Originally published in ALA/APA’s Library Worklife, November 2010
Last night I dreamed I was driving a bookmobile.
I’ve yet to parse the Freudian implications, but in the dream I was in full charge of that big boy – a hefty white truck filled with books, a few helpers and a really comfy and modern seating area. Furthermore, the Dreamland Library System had thoughtfully installed a conveyor belt in the parking garage that automatically parked the vehicle. All I had to do was align the truck’s front wheels with the conveyor belt’s tracks, like at a carwash, and the belt would automatically pull the bookmobile up this high-tech ramp . . .
This dream is one manifestation of a problem I’ve been pondering in my waking life: recruiting a part-time delivery driver for a job with no set hours or schedule. This employee would fill in, as needed, for the regular driver – maybe one or two days per month, and also a week or two straight when the regular employee takes vacation. The library director and I tossed around a few creative recruiting ideas that proved unfeasible. She then advertised the position as-is (no set hours, no set schedule) and received twenty-six applications in two days, with a great candidate already identified from the bunch. Problem solved, movin’ on.
But this library director said something that stuck with me: that she doesn’t want to “hire someone new every other month because the previous employee had received a better job between gigs with us.” A particular concern in this situation, for sure, but one relevant for all employees. Everyone is recession-for-brains right now. If libraries do have vacancies of any kind, they are trying to fill them as cheaply as possible .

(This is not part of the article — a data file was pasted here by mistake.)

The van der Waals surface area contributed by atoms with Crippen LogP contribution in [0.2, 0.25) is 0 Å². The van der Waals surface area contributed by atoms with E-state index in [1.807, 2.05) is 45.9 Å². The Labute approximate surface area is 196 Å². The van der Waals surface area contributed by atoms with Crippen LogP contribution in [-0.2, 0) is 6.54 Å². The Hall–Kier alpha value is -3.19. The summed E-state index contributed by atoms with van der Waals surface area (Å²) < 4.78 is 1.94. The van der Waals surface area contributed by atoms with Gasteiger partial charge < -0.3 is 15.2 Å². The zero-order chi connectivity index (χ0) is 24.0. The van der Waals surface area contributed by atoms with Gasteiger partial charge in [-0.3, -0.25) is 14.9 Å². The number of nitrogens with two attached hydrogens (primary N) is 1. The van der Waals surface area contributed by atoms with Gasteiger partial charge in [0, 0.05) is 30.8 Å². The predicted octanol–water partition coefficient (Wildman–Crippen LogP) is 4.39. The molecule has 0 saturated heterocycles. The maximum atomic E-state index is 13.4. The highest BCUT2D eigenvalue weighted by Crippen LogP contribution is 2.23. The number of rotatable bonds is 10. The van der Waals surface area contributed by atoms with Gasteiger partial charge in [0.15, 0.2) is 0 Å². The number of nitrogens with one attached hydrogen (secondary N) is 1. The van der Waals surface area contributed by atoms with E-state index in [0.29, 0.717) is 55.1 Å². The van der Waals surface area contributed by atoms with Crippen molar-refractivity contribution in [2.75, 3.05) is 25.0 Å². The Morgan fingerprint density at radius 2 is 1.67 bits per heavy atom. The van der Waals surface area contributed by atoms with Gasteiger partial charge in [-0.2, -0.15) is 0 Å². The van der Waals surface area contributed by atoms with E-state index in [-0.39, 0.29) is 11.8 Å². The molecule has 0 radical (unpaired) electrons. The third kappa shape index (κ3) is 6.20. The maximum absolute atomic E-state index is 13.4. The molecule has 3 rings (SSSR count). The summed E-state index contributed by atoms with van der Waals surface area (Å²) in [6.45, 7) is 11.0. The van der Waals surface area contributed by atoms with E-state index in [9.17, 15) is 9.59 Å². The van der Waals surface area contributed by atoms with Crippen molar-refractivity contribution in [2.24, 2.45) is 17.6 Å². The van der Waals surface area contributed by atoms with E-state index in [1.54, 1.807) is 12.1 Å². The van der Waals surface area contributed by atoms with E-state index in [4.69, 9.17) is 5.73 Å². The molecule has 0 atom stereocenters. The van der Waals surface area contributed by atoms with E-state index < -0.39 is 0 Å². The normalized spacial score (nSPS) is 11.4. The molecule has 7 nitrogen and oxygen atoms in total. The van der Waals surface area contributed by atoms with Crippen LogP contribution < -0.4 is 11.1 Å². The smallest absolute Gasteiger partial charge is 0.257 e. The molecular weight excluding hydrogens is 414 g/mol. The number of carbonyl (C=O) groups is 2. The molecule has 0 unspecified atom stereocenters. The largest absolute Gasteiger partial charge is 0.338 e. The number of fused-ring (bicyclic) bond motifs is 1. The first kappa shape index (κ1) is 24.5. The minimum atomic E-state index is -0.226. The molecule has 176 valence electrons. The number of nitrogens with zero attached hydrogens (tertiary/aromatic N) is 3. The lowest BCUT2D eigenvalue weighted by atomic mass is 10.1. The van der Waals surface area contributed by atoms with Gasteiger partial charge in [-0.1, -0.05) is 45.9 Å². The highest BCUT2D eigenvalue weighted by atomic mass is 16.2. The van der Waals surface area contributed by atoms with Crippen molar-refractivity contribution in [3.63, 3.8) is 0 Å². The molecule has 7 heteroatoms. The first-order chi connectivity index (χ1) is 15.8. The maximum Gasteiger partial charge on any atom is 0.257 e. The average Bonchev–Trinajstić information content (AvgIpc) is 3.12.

Caveat emptor: lower wages often attract less-than-qualified candidates. This correlation is particularly evident among professional librarians; fewer and fewer newly-minted MLS/MLISs are entering the marketplace to replace retiring Baby Boomers. Even if some of the more seasoned (OK, older!) librarians delay retirement for financial or insurance reasons, the skilled workers leaving the workforce far outnumber those entering it. And there are few incentives for new professionals to enter the field: many public libraries are entering their second or third years of salary freezes, hiring freezes, asking employees to perform multiple jobs to fill the void and other HR practices that discourage applicants and current employees alike.
Want to avoid a mass run for the exits when the economy turns around? Find ways to hire the best and keep the best you have. Another super smart library director we know has a theory I love: hire fewer people; grow, nurture and develop them; make sure they perform well; and – wait for it – pay them more. Pretty radical, actually, but studies show that recession-hit public-sector organizations are feeling less compelled to offer identical incentives to compunction about making some tough management decisions and actually paying people for their performance. Sometimes that means some people get more than others, and that’s OK. Creating and keeping engaged employees is something you can do to make sure that these excellent employees that are helping you get through the recession will stick around after it’s over. Get a group of creative people on your staff together and come up with low or no-cost ideas to keep people motivated. Need some ideas to get started?